And it turned out that what happened was that one in ten people might faint, and I was that one in ten. The weirdest thing was that I wasn’t in that much pain, I had discomfort but not much pain. But there was this weird psychological thing I couldn’t explain where I was extremely emotional and I didn’t know why, the way that they explained it was that it was like a trauma to your body. And I couldn’t understand why I was feeling this way. So they took me into another room and gave me some soda and slowly it felt like my mind kind of cleared.

So then I took a cab back to school and I told my roommate and we got ice cream and watched tv. And I was bleeding too. And my lower back hurt. And there was kind of a lot of blood and in the pamphlet, it said if there was severe bleeding to let them know so I called them and they said it was fine. And eventually, the bleeding started tapering off.

And then two weeks after it had been inserted I went to the bathroom and there was bright red blood (different than the darker period blood) so it looked to me like I was bleeding too much. And I was terrified. So I called my mom immediately and she said to go to the health center on campus so I went. And they said they didn’t think it had to do with the IUD or that it was probably nothing to worry about, but that if it happened again to let them know. So I called my mom again and she said to call the gynecologist. So I called the gynecologist and left a message. And then I went to the bathroom again and there was more blood, but our health center had closed. So I called the gynecologist and talked to the nurse and she asked if I was having pains in my stomach and I told her I was and she said this was beyond her expertise and that she would inform the doctor. So I spent the whole day worried and not knowing what was wrong with me.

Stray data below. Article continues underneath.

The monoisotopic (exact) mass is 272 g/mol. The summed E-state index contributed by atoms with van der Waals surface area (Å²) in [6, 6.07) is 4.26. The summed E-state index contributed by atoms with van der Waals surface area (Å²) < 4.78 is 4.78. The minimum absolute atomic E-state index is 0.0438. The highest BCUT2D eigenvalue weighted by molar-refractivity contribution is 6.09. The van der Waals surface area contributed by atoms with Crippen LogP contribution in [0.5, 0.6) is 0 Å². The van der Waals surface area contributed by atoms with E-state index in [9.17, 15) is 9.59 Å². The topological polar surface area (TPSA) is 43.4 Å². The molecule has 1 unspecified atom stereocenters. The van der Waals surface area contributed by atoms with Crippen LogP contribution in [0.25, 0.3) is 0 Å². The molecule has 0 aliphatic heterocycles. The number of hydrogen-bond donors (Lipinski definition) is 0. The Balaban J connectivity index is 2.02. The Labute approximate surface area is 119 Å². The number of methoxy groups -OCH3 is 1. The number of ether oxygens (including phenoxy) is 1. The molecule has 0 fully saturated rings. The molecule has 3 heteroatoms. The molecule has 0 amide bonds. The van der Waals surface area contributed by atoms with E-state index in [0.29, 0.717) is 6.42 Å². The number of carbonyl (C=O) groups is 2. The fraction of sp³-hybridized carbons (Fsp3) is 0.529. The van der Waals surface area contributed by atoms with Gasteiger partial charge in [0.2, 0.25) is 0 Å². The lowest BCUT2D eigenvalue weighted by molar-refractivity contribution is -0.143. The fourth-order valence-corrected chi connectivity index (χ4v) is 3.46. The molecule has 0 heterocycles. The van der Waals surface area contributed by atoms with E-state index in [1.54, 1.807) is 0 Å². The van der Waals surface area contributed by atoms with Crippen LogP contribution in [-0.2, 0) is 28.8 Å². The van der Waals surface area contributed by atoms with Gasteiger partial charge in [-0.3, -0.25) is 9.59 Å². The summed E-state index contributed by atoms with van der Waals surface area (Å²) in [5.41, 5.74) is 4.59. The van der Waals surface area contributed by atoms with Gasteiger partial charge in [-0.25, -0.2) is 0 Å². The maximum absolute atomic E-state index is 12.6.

The doctor finally called me back and she said "didn’t I tell you there was going to be bleeding?" and I said yes, and what I wish I’d said then and what I’m going to say the next time I go was that what I’d heard was that there would be spotting and bleeding, and that was it. Because there’s a very big difference between seeing period blood and seeing very, very red blood. And it’s been getting better since then but there’s still some bleeding and pains. The mindset I went through after those first few days was "why did I do this to myself?" it’s not something I had to do, I chose to do this to my body—along with the fact that I was hating men because they don’t have to do this to themselves. Also this IUD only lasts for 3 years, the other ones last for 5 years. Unless I really hate pills three years down the road I’m going to go back to the pill because this whole experience made getting the IUD not worth it for me. I asked if your body gets more used to getting it inserted the more you do it and the answer was no so basically I would go through this whole thing again the next time I got it inserted.